All of LAIIER’s devices use LoRaWAN to communicate wirelessly to the internet and send messages and status updates.
It is a relatively new technology, only created in 2015, and is now maintained by the non-profit LoRa Alliance. There are two main reasons why we use LoRaWAN: It has an incredibly long range, up to 15km, and is super energy efficient; our sensors only require a single battery for power and can run up to several years on a single charge.
What is LoRaWAN
LoRaWAN is built on LoRa, which is a modulation technique. LoRa, short for “Long Range”, encodes information using chirp spread spectrum (CSS) technology, a common sonar and radar technology.
LoRaWAN in turn is a protocol that uses the LoRa modulation technique. Still a relatively new technology, LoRaWAN can be seen as a cellular network, with LAIIER’s devices acting like cellphones: LoRaWAN defines how devices use the LoRa technique, for example when they transmit a message and the format of a message, just like a cellular network defines how the cellphones connect to the network and the format of messages they can receive and transmit. A cellular network requires cell towers in order to connect devices to the network and for LoRaWAN these cell towers are gateways. A gateway is the receiver of a message from a LoRa device, for example, LAIIER’s Severn Board, and passes the message on to the internet, where the user can view it from their preferred application.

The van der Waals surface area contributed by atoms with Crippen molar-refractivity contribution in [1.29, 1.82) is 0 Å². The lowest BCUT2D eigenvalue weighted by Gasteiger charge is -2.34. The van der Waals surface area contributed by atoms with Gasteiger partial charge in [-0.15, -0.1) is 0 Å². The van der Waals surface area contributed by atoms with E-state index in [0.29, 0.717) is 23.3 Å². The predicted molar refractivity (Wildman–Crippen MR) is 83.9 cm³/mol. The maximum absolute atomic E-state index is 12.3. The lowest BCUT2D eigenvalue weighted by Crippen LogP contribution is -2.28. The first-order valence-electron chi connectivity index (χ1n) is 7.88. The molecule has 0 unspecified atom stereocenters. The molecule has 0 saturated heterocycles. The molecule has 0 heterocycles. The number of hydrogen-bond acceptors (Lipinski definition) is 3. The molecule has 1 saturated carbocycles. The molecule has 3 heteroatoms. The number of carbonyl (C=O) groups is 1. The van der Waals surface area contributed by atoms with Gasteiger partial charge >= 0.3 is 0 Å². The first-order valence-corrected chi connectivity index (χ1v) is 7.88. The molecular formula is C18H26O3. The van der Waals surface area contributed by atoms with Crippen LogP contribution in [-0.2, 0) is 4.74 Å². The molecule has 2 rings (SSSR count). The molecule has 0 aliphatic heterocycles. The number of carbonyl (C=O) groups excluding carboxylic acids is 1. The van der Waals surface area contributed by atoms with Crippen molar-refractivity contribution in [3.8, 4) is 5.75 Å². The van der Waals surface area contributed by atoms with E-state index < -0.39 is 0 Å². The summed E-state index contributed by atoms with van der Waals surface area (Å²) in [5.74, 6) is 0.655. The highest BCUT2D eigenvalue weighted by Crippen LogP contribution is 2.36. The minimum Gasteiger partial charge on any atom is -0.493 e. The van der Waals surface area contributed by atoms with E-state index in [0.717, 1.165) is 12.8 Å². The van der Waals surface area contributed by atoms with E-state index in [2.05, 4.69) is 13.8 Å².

Benefits of LoRaWAN
Compared to other wireless technologies, such as WiFi or cellular, LoRaWAN has a much longer range and is much more energy-efficient. It can’t transmit as much data and information as the other two, but if you only need to send a message that tells you the status of the infrastructure, you don’t need that much power. This means LoRaWAN-enabled devices can run for years on a single battery.
For example, our LoRaWAN-enabled water leak detector, Severn, only uses a single AA cell battery as a power source and can run up to 3 years with it. It sends a message once a day to report on the status of its sensor and for the rest of the day, it essentially sleeps. Once it detects a leak on its sensor, the Severn Board sends continuous messages until the leak is fixed. The power efficiency of our LoRaWAN leak detectors contributes to the scalability of these devices to effectively cover smart building infrastructures with low maintenance. Also, as LoRaWAN communication can seamlessly interface with network servers, e.g. The Things Network, data from many devices can be simplified into a single dashboard for easy inspection.
LoRaWAN is the key to enabling IoT applications and we are excited to be part of this growing technology trend. We are developing more and more printed sensors, each equipped with LoRa and using LoRaWAN, to transform more surfaces that can connect to the cloud.
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